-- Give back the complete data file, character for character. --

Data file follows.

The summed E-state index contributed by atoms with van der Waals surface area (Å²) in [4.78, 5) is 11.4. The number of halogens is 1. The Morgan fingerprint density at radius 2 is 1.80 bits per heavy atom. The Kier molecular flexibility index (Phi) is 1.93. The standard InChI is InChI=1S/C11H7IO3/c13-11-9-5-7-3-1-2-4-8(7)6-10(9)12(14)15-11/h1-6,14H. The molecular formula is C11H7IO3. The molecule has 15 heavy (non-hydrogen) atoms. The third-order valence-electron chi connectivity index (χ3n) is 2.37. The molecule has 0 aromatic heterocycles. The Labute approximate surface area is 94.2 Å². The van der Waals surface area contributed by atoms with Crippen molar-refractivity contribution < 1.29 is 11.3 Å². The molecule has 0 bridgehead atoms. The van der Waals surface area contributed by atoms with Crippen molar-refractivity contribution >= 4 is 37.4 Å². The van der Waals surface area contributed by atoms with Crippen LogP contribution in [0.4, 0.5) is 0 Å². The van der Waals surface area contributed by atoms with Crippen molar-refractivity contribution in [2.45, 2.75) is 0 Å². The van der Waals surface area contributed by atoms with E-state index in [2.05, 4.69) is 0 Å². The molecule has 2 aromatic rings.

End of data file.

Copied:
The summed E-state index contributed by atoms with van der Waals surface area (Å²) in [4.78, 5) is 11.4. The number of halogens is 1. The Morgan fingerprint density at radius 2 is 1.80 bits per heavy atom. The Kier molecular flexibility index (Phi) is 1.93. The standard InChI is InChI=1S/C11H7IO3/c13-11-9-5-7-3-1-2-4-8(7)6-10(9)12(14)15-11/h1-6,14H. The molecular formula is C11H7IO3. The molecule has 15 heavy (non-hydrogen) atoms. The third-order valence-electron chi connectivity index (χ3n) is 2.37. The molecule has 0 aromatic heterocycles. The Labute approximate surface area is 94.2 Å². The van der Waals surface area contributed by atoms with Crippen molar-refractivity contribution < 1.29 is 11.3 Å². The molecule has 0 bridgehead atoms. The van der Waals surface area contributed by atoms with Crippen molar-refractivity contribution >= 4 is 37.4 Å². The van der Waals surface area contributed by atoms with Crippen LogP contribution in [0.4, 0.5) is 0 Å². The van der Waals surface area contributed by atoms with Crippen molar-refractivity contribution in [2.45, 2.75) is 0 Å². The van der Waals surface area contributed by atoms with E-state index in [2.05, 4.69) is 0 Å². The molecule has 2 aromatic rings.